December 10, 2017

Romans 15:1-13 – Bearing Others’ Burdens

"God’s Righteousness Revealed in Transformed Living"

“Now we who are strong ought to bear the weaknesses of those without strength and not just please ourselves.” – Romans 15:1 [NASB]


Last Sunday we looked at our liberty in Christ. For the Christian there is much liberty. He is free to eat vegetables and free to eat meat [ref. Rom 14:14]. He is free to regard one day above the rest, or to esteem all days alike. “For the kingdom of God is not eating and drinking, but righteousness and peace and joy in the Holy Spirit.” [Rom 14:17]


In Paul’s letters he had much to say about the challenges with dietary laws and certain days within the church. Why? Because he knew that we [the church] would argue about such things. In fact, the early church debated these minor details in a major way. Acts 15 describes a whole Jerusalem council on such matters. Can one truly be saved if they are not circumcised? What about eating non-kosher food? What if they did not obey the Sabbath? These kinds of questions were debated at great lengths at the Jerusalem council. What was their conclusion? Their decision was that none of these nonessentials were required. Gentiles in Christ need not follow Jewish law unless they were convicted to. The key requirement was that Gentile believers be sensitive with their freedom so as to not stumble their Jewish brothers and sisters in Christ [ref. Acts 15:20].


This is where the law of love becomes the overruling factor. If our freedom in Christ causes a weaker brother to stumble then the law of love says to forfeit that freedom.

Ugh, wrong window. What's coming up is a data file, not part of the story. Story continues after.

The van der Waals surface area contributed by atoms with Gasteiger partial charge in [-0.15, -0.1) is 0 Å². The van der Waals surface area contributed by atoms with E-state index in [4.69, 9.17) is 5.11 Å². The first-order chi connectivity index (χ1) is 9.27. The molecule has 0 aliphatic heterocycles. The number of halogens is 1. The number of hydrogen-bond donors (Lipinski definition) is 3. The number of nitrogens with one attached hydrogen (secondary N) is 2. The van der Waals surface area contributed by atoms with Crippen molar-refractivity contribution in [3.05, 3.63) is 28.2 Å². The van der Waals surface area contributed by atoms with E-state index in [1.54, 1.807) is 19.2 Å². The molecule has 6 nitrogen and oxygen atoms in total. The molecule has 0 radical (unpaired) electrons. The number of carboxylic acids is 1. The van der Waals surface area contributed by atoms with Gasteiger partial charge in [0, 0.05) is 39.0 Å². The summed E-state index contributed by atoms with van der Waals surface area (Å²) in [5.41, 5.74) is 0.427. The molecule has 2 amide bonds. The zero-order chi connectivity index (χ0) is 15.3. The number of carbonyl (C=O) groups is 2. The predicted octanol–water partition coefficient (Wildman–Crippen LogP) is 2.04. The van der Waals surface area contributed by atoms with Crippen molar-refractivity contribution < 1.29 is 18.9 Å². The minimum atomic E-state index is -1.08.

This is where, too, bearing other’s burdens comes to the forefront. Those who are strong in the faith “ought to bear the weaknesses of those without strength and not just please ourselves.” This is a powerful witness of a transformed Spirit-filled life.


Our text this morning describes this kind of love between the Jewish and Gentile believers in the early church. Were there cultural differences? You bet! They were mutually exclusive, and yet called to be one in Christ. This is the great testimony of Jesus. Only in Christ could the two become one. Paul went as far as to call this a mystery until Jesus [ref. Eph 3].


Unity was a great challenge in the early church, and it is a challenge today. Today’s church spans nations, cultures, languages, and ages; and yet there is a supernatural call to be one in Christ.


This call is answered in love that bears others’ burdens.





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Calvary Chapel Echo Park